As the city works hard to attract and retain residents, particularly families, it's valuable to celebrate and to elevate the daily bread of urban life. Certainly Montreal has bigger challenges – and Gauthier puts CDM alongside other projects of the design office, including design competitions to improve two important but struggling commercial streets, St. Denis and St. Catherine. But encouraging small-scale retail is an effective way of creating activity, life and a sense of neighbourhood loyalty. "What will determine where you move?" she asks rhetorically. "Where's the bakery? How many little restaurants, little cafés, boutiques? That's what people are thinking in Montreal, and we feel that Commerce Design Montreal has contributed to that."
The central insight here is obvious but rarely cited by municipal governments: Interior design, like the architecture of public buildings and the design of street and public spaces, all contribute to our experience of the city. When I speak with the designer Zébulon Perron, whose office won four of the 20 CDM awards this summer, he is enthusiastic about the competition because "it does so much for independent businesses," he says. "I think that locally owned businesses add so much to a neighbourhood, and that's really what the competition is about."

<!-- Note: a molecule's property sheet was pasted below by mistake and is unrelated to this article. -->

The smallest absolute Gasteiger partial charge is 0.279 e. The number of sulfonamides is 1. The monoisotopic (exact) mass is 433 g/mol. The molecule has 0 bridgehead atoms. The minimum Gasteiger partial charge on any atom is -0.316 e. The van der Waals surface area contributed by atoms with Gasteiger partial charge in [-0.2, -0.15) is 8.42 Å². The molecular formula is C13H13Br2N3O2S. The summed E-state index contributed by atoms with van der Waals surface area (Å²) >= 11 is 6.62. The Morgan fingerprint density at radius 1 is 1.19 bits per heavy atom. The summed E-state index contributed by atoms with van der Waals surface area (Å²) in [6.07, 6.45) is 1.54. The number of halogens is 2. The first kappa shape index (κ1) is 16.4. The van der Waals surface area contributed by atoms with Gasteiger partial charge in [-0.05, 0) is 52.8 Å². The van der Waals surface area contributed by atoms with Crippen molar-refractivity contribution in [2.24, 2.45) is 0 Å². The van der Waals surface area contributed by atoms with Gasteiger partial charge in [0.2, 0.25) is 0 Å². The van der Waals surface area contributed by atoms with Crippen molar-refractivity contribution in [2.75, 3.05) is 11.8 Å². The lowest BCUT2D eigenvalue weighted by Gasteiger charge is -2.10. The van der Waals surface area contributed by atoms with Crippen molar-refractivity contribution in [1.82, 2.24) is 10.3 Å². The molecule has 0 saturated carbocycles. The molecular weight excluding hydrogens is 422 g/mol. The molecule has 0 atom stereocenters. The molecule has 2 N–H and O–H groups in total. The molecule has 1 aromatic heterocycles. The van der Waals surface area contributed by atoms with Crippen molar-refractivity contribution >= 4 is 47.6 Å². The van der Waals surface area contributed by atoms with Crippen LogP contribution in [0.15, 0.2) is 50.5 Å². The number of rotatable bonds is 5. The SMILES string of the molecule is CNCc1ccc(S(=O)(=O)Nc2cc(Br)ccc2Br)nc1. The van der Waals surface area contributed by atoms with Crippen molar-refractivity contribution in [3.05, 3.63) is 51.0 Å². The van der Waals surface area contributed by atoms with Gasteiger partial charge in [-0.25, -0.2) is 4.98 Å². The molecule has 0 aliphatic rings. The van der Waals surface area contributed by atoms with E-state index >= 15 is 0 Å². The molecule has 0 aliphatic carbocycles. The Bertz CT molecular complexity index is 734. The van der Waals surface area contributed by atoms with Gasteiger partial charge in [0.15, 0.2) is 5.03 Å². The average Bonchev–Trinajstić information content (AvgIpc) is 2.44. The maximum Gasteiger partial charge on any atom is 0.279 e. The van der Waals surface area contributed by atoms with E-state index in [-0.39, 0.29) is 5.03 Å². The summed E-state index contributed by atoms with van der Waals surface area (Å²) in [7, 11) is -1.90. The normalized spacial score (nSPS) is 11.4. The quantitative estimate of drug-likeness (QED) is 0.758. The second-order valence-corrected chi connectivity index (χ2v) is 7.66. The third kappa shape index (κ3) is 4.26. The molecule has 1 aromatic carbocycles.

To test this vision, I head to Little Italy for dinner at one of Perron's designed spaces: L'Impasto, the relaxed but serious outpost of chef Michele Forgione and restaurateur Stefano Faita. The restaurant, a pioneer in the area, sits on a quiet corner off St. Laurent Boulevard, but as I put my hand on the front door's elegant solid-wood handle, it's clear a few things will be a bit unusual. Perron's design preserves the old space's terrazzo and fills the room with salvaged oak chairs but also uses tailored walnut panelling and chic linear-incandescent fixtures that give an uncanny but warm light. As my family and I wolf down a luscious porchetta, the room fills up around us: a group of francophone twentysomethings, an anglo middle-aged couple with their parents, a mix of Montrealers of all ages whose night is a little bit more beautiful because it has been designed to be that way.